In late 2009, a businessman sold his $30 million family limited partnership to a trust he created, all on the advice of Mosaic Advisors in Houston. Because tax rules permit illiquid shares in a family partnership to be transferred to a trust at a discount that's often around a third, it was a tax-efficient way of transferring ownership in the business to his kids. No gift tax is owed because the transaction is considered a sale. The businessman got a note from the trust in return for the sale, and the note's interest payments of a few million dollars gave him cash for living expenses.

It gets better. The note has a fixed value, regardless of how much the underlying asset grows, which froze the businessman's net worth in the eyes of the taxman. The asset doesn't have to appreciate much to make the low-cost loan worthwhile. His business is now worth $250 million, and has been growing tax-free inside the trust for his kids' benefit. "This sale was a huge win," says Brandon Henry, Mosaic's director of estate planning. "We'll end up saving on the order of $40 million to $60 million in estate taxes today, and over $100 million if he lives to his actuarial age."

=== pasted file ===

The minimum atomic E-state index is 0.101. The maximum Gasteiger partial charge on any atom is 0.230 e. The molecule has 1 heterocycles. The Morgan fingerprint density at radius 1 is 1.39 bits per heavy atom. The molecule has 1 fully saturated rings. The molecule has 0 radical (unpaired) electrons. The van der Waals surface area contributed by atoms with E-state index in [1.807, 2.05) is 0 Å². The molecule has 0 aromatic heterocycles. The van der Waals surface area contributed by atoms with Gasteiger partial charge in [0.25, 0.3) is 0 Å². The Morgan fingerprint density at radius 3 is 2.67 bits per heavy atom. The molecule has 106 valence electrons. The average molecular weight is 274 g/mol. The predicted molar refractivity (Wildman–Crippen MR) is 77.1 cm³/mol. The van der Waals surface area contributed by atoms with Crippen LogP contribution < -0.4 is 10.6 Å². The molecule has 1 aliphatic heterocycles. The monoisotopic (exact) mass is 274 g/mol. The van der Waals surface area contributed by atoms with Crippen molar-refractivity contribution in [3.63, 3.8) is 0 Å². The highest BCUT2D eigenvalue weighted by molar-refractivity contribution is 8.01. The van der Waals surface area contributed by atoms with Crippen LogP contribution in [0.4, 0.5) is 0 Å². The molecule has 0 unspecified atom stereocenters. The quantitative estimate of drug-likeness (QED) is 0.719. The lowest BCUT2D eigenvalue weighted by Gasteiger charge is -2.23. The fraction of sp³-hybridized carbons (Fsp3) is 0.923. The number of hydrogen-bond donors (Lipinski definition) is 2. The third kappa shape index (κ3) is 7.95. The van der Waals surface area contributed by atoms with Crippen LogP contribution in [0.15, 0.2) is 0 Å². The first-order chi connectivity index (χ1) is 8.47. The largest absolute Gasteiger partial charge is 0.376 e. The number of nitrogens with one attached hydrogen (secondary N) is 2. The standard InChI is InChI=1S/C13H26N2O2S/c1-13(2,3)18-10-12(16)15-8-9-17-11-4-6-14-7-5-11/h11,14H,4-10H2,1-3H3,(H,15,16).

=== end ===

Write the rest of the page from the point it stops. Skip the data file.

As long as interest rates stay low, many families with taxable estates can similarly benefit from cleverly structured trusts and intrafamily loans. But beware: Intrafamily loans have their own rates and rules. Set them up wrong or lose the paper trail, and you could end up undermining the play.

In August, the rates on intrafamily loans--set by the Treasury Department and called the applicable federal rate, or AFR--were just 0.48% for short-term loans (up to three years), 1.82% for mid-term loans (three to nine years), and 2.82% for long-term loans (more than nine years). That's a terrific deal. Parents can lend their kids cash for everything from buying a house to starting a business at rates far lower than a comparable commercial loan.